But then, try as I might, I’ve still not run across a “perfect” component. The XR-10B’s strengths are many, and it will appeal especially to those who value the more precise presentation of solid-state over the more romantic glow of vacuum tubes. Combine its sonic attributes with first-rate parts, fine build-quality, and a rare set of input, output, and control features, and you get one of today’s most compelling pieces of LP playback equipment.
Moving-Coil Stories—Shelter’s 90X and the Micromagic Magic Diamond
Shelter’s 90X has deservedly garnered reams of praise from the audiophile press for its outstanding performance and relatively affordable price. (At $2700 it is Shelter’s top model and competes with moving-coils at the highest levels.)
Another cartridge, albeit one at nearly double the cost, has been generating its own buzz for a while, and that’s the Magic Diamond from the Swiss maker Micromagic.1 Since AXISS distributes both in the U.S., and since I’d been using the Shelter on my Tri- Planar/Redpoint rig for many months, AXISS’ Arturo Manzano and I agreed that I should also try out the Magic Diamond. The result was a fascinating look at two cartridges, each with strengths and tradeoffs that practically mirror each other.
As Jonathan Valin noted in last year’s Golden Ear and Product of the Year Awards, Shelter’s 90X combines transient speed with rich and fully articulated timbres, which reach deep into the bass. So, for example, if you were to put on a fine jazz record, like The Sonny Clark Memorial Quartet’s Voodoo [Black Saint], the Shelter is going to fully flesh out this recording’s huge, warm-sounding bottom registers. From Ray Drummond’s bass to Bobby Previte’s drums and Wayne Horvitz’s piano, the 90X puts meat on the bones in a way that few moving-coil cartridges can. And yet that meat isn’t mere fat— all weight and no definition. No, the Shelter brings plenty of muscle and definition to each of these instruments, with a body, power, and all-enveloping warmth that border on the sensual. It does the same with higher-register instruments, too: John Zorn’s screaming, skronking alto sax, Previte’s cymbals, the piano’s treble range—all display the body of the real things, and yet nothing lags or gets masked by sheer power. Like one of those great syrah’s from the Northern Rhône, the 90X is loaded with finesse and complexity, and yet its bigness can wow you.
By contrast, and while we’re on the wine analogy, the Micro Magic is more Burgundian. A few seconds is all it takes before this cartridge displays its refined nature, its touch of class. Where the Shelter makes Voodoo tremendously exciting and almost intoxicatingly rich, the Micro Magic brings forth subtler distinctions. The most fleeting events—a barely tapped rim shot, softly swooshed hi-hat, or a ride cymbal’s decaying shimmer, leaving its sonic trails floating in air just a wee bit longer—come across as closer to the real things. Zorn’s alto really wails (he rides the edges here), and the Magic never gets flustered, never cracks or gets harsh. Where the 90X brings a hint of a hooded quality to his horn, the Magic never does. Along with this refinement, though, the Magic can lay a most solid foundation. Bass notes, while exquisitely defined, are not as rich as they are with the Shelter, and yet they remain as rooted as an ancient oak. But while the Shelter shows almost reckless disregard for any and all dynamic extremes, the Magic holds back a bit, is so controlled as to be almost buttoneddown- sounding.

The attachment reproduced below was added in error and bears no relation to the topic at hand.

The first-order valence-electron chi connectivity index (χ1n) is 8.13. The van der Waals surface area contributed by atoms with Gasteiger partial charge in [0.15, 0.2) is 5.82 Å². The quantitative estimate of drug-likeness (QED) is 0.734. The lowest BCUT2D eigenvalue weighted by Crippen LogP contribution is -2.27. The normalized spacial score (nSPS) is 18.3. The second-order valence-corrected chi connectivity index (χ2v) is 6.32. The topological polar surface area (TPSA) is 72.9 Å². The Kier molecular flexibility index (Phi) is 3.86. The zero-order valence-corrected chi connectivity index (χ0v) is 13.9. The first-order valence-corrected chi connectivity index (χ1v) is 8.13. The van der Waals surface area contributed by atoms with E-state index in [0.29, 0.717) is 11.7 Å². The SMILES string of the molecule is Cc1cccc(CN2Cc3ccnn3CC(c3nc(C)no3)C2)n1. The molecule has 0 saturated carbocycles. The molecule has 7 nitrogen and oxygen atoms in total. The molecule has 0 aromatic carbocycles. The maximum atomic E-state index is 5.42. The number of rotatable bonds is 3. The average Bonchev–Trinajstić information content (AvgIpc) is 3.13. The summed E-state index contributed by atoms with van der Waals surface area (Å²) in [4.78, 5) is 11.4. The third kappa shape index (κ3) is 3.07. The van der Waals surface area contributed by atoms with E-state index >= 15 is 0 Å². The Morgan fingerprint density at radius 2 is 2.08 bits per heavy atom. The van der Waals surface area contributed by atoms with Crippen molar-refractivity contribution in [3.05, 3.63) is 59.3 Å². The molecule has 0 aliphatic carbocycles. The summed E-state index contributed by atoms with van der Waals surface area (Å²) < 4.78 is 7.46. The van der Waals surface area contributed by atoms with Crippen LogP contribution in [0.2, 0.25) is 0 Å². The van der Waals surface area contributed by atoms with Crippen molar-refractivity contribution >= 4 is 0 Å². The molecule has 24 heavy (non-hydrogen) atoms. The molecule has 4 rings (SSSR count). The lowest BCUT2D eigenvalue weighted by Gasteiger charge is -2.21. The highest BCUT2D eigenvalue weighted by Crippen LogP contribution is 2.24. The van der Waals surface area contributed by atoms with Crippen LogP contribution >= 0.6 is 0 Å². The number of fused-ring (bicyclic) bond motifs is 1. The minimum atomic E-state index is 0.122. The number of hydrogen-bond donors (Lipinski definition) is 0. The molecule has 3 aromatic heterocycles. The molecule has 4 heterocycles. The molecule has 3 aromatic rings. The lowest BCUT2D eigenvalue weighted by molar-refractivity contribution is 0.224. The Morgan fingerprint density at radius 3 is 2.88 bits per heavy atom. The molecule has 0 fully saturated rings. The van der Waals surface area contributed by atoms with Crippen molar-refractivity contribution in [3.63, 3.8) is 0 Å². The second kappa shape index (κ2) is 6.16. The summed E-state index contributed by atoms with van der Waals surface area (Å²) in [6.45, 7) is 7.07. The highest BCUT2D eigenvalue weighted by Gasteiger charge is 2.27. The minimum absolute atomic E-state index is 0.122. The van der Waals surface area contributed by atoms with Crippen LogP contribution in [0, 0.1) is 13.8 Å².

On a rock record like the Wilco, the Magic is notably beautiful. It brings out gorgeous textures from the band’s multi-layered instruments—ringing acoustic and electric guitars, organ, piano, complex drum patterns, even a simple bass line. By contrast, the Shelter is not as defined and inherently lovely, but it’s got more rhythmic drive, more of the music’s pulse.
Because the Magic is so refined, natural, and lovely sounding, with less of the rollin’ and tumblin’ rock and jazz enthusiasts may prefer, classical music would seem to be its home court. And indeed, with the Mahler Third [Horenstein/LSO, Nonesuch] the Magic came across as incredibly effortless and easy, with a terrific sense of transparency that allows you to hear deep into the orchestra, and little if any sense of electromechanical detritus around the players. There’s great detail and clarity, yet not a hint of sterility or other hi-fi artifacts. The symphony’s wide dynamic range was impressive in scale, massed strings truly beautiful, shimmering in unison to Mahler’s passionate score, while the many and brief solo passages (French and English horns, oboe, a hesitant violin, or the softest tap on a tympani) emerged from their own specific spaces, against a deeply ambient background.
By now you can probably guess how the Shelter “interpreted” this piece. It wasn’t as detailed or as exquisitely beautiful, but it was more dynamically explosive (as heard in the final movement’s tympani thwacks and brass choirs). But if the Shelter’s soundstage is wider, the Magic’s is deeper; and while the Shelter is the more dramatic performer, it can’t ride the music’s most rolling dynamic waves the way the Magic can.
And so it goes, from Nirvana’s Unplugged [Geffen] to Starker’s famous Bach Suites [Mercury/Speaker’s Corner], the Shelter is more sinewy, funky, less pretty, and more exciting; the Magic is sophisticated, seductively beautiful, and more detailed. Different strokes, folks.
High-end audio is in the midst of another one those occasional “golden” periods where design advancements, better component parts, the birth of new companies, and the rejuvenation of the old guard (witness Audio Research’s newest Reference gear as reviewed by Jonathan Valin in our last issue) are resulting in a plethora of exciting new products. And yet, if anything, today’s offerings are more diverse than ever, which just goes to show that there are any number of ways to reach the absolute sound.